Italian coachwork plus British engineering and motoring sensibilities; the stuff car nerds dream about. I’ve already mentioned my love for Zagato cars. I’ve now just learned that Aston Martin is making a DB4 Zagato continuation!
The history of the Zagato DB4 dates back to October 1960 at the London Autoshow. Originally designed to go racing, the Zagato DB4’s (or DB4Z) featured a new lightweight body, perspex windows, and bumper deletes. The DB4Zs also featured aluminum components, and it’s 3.7-liter straight-six engine produced 314 horsepower. The car was capable of 154 miles per hour.
The production history of the car is quite interesting too. In addition to the original production run from 1960-1963, the Zagato factory built their own continuations utilizing unused chassis called the Sanction II and III cars. There’s even a cottage industry for DB4Z replicas, thanks in part to the high prices the original cars can fetch at auction.
Now, Aston Martin’s Heritage Division is reviving the DB4Z with some modern touches. The body is still hand-rolled aluminum and built to vintage FIA specification. Also included in the car is an FIA-approved roll cage and carbon fiber bucket seats. It’s pretty clear what this car is meant for!
The biggest improvement, however, is the engine. Instead of the venerable 3.7-liter engine, Aston Martin has bored and stroked the engine out to 4.7-liters. The new engine now makes almost 400 horsepower, which is more than enough to propel this lightweight British missile past the finish line!
Aston Martin is planning on producing 19 continuation DB4Zs; in reference to the original 19 DB4Zs from 1960-1963 and Sanctions II-III.
Is it the radical styling? The custom coach work? Or is it the exclusivity? Whatever it may be, this incredibly rare, one-off Aston Martin V8 Zagato ticks all three boxes!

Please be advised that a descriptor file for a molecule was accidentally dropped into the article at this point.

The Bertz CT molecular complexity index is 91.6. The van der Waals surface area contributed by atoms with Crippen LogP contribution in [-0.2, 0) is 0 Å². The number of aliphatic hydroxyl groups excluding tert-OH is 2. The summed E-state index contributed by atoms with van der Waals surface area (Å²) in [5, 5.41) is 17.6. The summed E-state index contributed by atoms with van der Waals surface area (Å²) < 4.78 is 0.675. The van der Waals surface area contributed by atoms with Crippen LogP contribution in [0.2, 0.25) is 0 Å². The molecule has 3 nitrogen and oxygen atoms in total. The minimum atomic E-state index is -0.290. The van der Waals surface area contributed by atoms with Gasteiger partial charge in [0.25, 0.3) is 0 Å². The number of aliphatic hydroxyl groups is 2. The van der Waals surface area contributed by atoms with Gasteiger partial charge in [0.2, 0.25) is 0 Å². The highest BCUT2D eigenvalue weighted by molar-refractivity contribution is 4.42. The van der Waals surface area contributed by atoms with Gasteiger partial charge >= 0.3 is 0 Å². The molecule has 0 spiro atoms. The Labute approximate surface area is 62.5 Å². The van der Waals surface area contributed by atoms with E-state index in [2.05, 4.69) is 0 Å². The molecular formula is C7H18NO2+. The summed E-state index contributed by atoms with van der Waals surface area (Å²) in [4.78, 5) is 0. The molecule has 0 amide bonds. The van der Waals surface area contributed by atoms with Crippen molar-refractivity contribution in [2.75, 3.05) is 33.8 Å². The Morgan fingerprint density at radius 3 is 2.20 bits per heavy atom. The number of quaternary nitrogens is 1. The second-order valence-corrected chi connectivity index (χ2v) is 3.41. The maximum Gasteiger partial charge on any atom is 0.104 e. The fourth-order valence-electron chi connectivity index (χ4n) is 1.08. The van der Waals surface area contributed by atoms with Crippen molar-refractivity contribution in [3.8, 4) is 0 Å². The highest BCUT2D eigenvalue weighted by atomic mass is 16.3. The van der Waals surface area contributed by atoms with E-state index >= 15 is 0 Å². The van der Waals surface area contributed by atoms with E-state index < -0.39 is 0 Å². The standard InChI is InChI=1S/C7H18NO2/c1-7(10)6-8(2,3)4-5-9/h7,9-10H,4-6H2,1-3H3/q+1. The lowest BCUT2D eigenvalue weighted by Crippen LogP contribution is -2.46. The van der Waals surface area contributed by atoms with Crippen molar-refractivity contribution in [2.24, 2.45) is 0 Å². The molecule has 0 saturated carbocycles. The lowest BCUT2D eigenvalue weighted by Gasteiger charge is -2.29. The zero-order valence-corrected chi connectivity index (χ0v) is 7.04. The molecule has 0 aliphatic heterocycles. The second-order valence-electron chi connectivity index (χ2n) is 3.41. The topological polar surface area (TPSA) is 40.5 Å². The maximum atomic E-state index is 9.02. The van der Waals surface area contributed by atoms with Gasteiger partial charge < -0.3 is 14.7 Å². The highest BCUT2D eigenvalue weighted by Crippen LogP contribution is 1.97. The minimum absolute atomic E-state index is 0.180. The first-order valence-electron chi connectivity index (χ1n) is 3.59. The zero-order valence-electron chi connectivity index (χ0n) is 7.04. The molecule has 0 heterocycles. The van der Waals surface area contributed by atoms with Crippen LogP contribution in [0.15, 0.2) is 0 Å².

For a long time, Aston Martin and Zagato have been bed fellows. Both have had their fair share of beautiful and uniquely styled cars. In fact, one of my all-time favorite cars is the Aston Martin V12 Zagato. There’s just something about those flowing lines that catch my eye.
The Aston Martin V8 Zagato is one of those examples that fall on the unique side of the styling spectrum. Designed back in their “boxy retrofuture” days, the V8 Zagato was a very special, custom-ordered beast capable of 432 horsepower and 190 miles per hour! This particular one is known as “Chassis 20011”, and it’s one of the prototypes to the extremely-limited 51-car run!
Chassis 20011 was built-to-order by renowned Aston Martin enthusiast Wensley Haydon-Baillie, and features rear seat deletes, an integrated roll bar, and a black leather interior with walnut trim. As a result, the car is both classy and radical! It’s no wonder why the Aston Martin Heritage Trust lists the car as “Historically Significant!”
…RV loaded, trailer empty, and bodies caffeinated for the road ahead. Previously, we were partying with friends at the new Supercars and Salsa event we helped start. Now, we were on our way to Oregon for the promise of a Westfield Lotus Eleven; clad in black and red-lipped. After months of searching, a close friend of mine was realizing a dream; bringing home a vintage Lotus race car and completing a collection. This was not the first time a car like this found its way to us. On the other hand, this time was special because of the car we would be getting.
The car was a Westfield Lotus XI (Eleven); a car that could easily pass for the real thing at first glance. Westfield had built these replicas in the early ’80s as a kit, along with their version of the Lotus Seven. Using parts from an MG Sprite or Midget, the builder can recreate the magic of racing in the late ’50s. Furthermore, Westfield was also notable for the legal battle with Lotus regarding the rights to building the Seven and Eleven; a battle which resulted in Westfield ending production of their Eleven and Seven kits in the late ’80s. Today, a “pre-litigation” Westfield Lotus is a sought-after substitute for the real thing. This particular example was special, as it was the dream car of a man who would end up racing and caring for the car for 34 years. This man’s name is Don Erickson.
From Michigan to Alabama
We met Don on the street a short walk away from his house. He must have seen the RV/Trailer combo and the road-weary party walking around in slight confusion. Don was a tall, lanky gentleman with piercing blue eyes and a strong handshake. He led us up to the hill toward his house, where I noticed his mailbox painted a sporting red color. When I looked into the open garage, I could see the rear of a ’50s race car.
Our group made our way into the garage, and while everyone was gawking at this low-slung amalgamation of fiberglass and steel, I asked him to tell me the story of the car. He told me to wait a moment and went back into his house to retrieve something. I was sitting in the passenger seat of the Eleven playing with the toggle switches when he returned with a magazine. As soon as I saw the cover, I gasped. I was holding an issue of Road & Track with a white Lotus Eleven, dated March 1957.